“You’re a storyteller. Dream up something wild and improbable,” she pleaded. “Something beautiful and full of monsters.”
“Beautiful and full of monsters?”
“All the best stories are.”
Dreams, nightmares, myths, and legends come to life in Laini Taylor’s Strange the Dreamer through beautiful prose and epic world-building. Lazlo Strange, an orphan raised by monks to become a librarian, falls deeply in love with the mysterious city of Weep. While he fawns over fairy tales and magic, other people ridicule him for his bizarre infatuation. It isn’t until Thyon Nero, the “golden godson” alchemist, takes interest in Lazlo’s written works about the mysteries of Weep. The two could not be any more different: the privileged scholar who’s interested in the material and the lowly librarian who chases after the fantastic.
I was already familiar with Taylor’s masterful writing after reading Daughter of Smoke and Bone back in high school. For some reason, though, I couldn’t bring myself to read the other books in the trilogy. Strange the Dreamer, on the other hand, captivated me with the prologue alone. The words soaked in almost effortlessly — this goes for the entire book — and I think it’s the pure fantasy quality that allowed Taylor’s writing to shine even brighter than her previous, more contemporary, fantasy trilogy.
The first couple of lines stole my attention, planting questions that drove my desire to explore where I’d find the answers:
On the second Sabbat of Twelfthmoon, in the city of Weep, a girl fell from the sky. Her skin was blue, her blood was red.
What kind of calendar am I following? Why is there a city called Weep? Why and how is there a bleeding, blue-skinned girl falling from the sky? I wanted to learn more about the blue-skinned girl. I actually thought I was going to meet her in the first chapter.
Lazlo Strange comes in instead.
I had a hard time getting through Lazlo and Thyon’s backstories, especially since they’re in the beginning, because my mind was preoccupied with the question of when am I going to meet the blue-skinned girl? Don’t get me wrong — Lazlo and Thyon are well-developed characters. However, in a room full of men, you naturally wonder where the women are.
The first mention of women is from Master Hyrrokkin, an old librarian who encourages Lazlo to find a young woman for company instead of books. He tells the young man:
“Look for kind eyes and wide hips, do you hear me? Hips, boy. You haven’t lived until you’ve laid your head on a nice, soft—”
Yeah, I was glad he didn’t finish his sentence.
The Tizerkane warriors’ arrival introduced the fantasy element that I felt was lacking after the prologue. A couple of scholars’ baffled comments about there being female warriors made me remember that these are men… surrounded by men. They have typical preconceptions of women, and they obviously don’t get out very much. I rubbed my temples at this part, going, oh god. It wasn’t until 80-something pages later when the blue-skinned girl, Sarai, finally made her appearance and saved me from the slow and slightly irritating beginning.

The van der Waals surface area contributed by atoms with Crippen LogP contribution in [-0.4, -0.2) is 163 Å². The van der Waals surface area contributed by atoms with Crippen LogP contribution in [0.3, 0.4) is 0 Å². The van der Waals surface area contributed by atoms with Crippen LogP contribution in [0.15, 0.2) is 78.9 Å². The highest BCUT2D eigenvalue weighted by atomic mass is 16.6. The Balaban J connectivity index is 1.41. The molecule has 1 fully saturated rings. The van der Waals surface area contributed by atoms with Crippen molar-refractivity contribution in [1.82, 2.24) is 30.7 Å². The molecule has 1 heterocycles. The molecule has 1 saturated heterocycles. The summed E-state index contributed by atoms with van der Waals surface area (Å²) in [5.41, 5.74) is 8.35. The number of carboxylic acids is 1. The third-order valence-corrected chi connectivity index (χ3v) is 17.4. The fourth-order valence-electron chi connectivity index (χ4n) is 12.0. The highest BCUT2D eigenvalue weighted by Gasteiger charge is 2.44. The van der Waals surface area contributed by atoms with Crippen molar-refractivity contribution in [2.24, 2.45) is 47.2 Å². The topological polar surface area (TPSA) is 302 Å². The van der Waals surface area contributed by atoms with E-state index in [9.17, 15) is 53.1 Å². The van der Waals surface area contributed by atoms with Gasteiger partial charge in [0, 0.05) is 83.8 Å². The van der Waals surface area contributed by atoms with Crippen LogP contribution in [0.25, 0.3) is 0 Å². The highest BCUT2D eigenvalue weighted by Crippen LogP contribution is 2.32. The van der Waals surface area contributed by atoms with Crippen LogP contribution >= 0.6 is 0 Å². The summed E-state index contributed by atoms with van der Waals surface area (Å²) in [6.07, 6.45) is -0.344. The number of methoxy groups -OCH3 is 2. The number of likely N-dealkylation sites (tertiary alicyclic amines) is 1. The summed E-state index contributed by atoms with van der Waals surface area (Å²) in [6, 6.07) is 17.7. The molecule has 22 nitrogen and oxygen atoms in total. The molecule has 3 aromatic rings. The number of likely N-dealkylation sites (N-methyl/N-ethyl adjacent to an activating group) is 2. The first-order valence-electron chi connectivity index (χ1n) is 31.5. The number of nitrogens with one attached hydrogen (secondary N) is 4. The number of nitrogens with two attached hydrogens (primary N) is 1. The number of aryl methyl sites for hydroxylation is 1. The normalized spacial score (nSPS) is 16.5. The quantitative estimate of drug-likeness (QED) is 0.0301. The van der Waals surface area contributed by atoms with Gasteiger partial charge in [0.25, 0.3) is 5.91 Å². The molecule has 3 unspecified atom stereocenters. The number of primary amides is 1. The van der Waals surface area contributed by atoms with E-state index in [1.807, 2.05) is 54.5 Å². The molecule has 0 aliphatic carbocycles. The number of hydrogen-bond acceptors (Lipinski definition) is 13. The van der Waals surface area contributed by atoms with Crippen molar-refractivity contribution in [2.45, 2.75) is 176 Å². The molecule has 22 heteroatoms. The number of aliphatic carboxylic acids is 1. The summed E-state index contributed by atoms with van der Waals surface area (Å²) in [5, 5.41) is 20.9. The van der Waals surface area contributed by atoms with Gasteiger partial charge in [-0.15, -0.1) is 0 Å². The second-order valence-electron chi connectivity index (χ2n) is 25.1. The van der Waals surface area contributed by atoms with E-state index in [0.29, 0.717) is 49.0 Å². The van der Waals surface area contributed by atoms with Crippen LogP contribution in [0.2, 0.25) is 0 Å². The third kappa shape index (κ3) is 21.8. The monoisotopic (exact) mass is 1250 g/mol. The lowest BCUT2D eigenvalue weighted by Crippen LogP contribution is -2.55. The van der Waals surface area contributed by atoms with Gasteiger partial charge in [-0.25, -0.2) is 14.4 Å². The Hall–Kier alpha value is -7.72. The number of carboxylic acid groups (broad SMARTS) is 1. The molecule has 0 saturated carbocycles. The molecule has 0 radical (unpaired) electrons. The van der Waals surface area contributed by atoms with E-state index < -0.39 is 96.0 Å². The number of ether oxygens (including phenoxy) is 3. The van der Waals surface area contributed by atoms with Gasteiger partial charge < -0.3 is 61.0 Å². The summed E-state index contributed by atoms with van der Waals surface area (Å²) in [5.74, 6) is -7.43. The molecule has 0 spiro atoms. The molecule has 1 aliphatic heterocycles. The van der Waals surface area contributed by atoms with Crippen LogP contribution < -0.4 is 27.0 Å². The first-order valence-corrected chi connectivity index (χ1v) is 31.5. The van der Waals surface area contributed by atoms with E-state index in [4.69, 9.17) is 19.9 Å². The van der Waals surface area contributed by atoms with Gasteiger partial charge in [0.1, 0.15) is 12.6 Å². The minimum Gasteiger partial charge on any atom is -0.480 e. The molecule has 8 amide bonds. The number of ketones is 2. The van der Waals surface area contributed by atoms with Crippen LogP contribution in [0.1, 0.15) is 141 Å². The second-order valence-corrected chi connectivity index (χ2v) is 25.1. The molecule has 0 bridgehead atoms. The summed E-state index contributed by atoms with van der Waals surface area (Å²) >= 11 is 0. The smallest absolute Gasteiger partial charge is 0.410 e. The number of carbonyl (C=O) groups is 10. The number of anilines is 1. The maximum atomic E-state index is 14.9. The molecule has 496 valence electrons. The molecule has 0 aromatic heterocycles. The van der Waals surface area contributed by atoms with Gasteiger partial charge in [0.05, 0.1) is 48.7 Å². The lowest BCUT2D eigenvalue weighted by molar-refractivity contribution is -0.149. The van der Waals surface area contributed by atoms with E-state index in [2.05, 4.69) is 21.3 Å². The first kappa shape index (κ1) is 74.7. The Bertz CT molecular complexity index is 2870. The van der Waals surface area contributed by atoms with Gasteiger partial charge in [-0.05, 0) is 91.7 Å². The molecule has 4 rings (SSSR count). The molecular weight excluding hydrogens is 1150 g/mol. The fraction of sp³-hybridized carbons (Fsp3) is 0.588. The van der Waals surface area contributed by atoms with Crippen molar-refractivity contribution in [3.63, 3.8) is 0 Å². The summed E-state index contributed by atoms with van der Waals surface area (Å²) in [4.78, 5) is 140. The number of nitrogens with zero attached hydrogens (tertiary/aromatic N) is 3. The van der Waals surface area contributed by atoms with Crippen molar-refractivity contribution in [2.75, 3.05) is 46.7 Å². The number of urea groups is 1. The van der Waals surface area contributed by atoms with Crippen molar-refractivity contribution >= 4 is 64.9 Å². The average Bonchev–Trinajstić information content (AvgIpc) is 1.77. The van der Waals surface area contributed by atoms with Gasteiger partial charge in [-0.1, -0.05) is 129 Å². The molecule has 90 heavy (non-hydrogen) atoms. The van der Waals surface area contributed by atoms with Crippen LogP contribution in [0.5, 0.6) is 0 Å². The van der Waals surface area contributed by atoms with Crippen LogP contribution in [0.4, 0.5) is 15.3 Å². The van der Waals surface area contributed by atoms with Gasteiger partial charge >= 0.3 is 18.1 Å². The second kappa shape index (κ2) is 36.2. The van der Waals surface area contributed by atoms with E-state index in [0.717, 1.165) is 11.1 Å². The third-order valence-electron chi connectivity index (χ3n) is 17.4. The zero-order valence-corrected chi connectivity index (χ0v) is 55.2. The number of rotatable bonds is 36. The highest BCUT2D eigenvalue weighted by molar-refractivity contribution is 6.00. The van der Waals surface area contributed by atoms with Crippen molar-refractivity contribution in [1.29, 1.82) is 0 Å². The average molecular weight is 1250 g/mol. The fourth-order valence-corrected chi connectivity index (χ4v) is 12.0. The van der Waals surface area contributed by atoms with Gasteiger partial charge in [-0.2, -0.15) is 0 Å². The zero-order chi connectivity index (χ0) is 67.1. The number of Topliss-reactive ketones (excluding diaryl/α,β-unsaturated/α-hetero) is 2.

Sarai is one of the few surviving children of fallen gods who were raised by ghosts — a wild concept, right? At first, I couldn’t wrap my head around this, but as I learned more about Sarai, Ruby, Feral, Sparrow, Minya, and their unique and sometimes terrifying powers, I accepted the idea. Sarai is known as the “Muse of Nightmares,” and her power is what you’d expect from the title. She hates using her power, but must do so for everyone’s survival. A war brews between the “Godspawn” and humans, and horrific stories of when the gods lived still haunt both sides.
After the introduction of the Godspawn, the story goes back and forth between Lazlo, Sarai, and sometimes Thyon. One of my favorite characters is Calixte, who joins the expedition to the city of Weep with Lazlo, Thyon, and a few other scholars, all of whom were selected by Eril-Fane, the legendary “Godslayer” and leader of the Tizerkane warriors. She’s the only LGBTQ+ character I came across in the book, and her defiance against gender expectations swept away all the slight irritations I had in the beginning.
I did expect romance, but I didn’t expect for it to be so… unwelcome. I couldn’t even focus on it because I was so enraptured by everything else. I still had questions that needed answers, yet the romance was almost like an intrusion to the overarching plot. Lazlo and Sarai go from intricate and unique individuals to lovers who need each other to keep the story going. At one point, I was more interested in Thyon even though his chapters were shorter than Lazlo and Sarai’s — and Thyon doesn’t have the best personality to begin with. Strange the Dreamer will be a duology series, and I feel that Taylor should’ve saved the romance for the sequel.
Despite my gripes, I still loved reading the book. My journey was as mysterious and thrilling as Lazlo’s when he discovers the city of Weep, a place he only ever dreamed about. I found parts of myself in Lazlo, Thyon, and Sarai: the part who keeps on dreaming, the part who has no time to dream, and the part who fears turning dreams into nightmares. I’d recommend this book to anyone who loves poetic prose — or Taylor’s writing — and the uncertainty that lingers in between love and hate, reality and fantasy, and dreams and nightmares.
4.5 out of 5 stars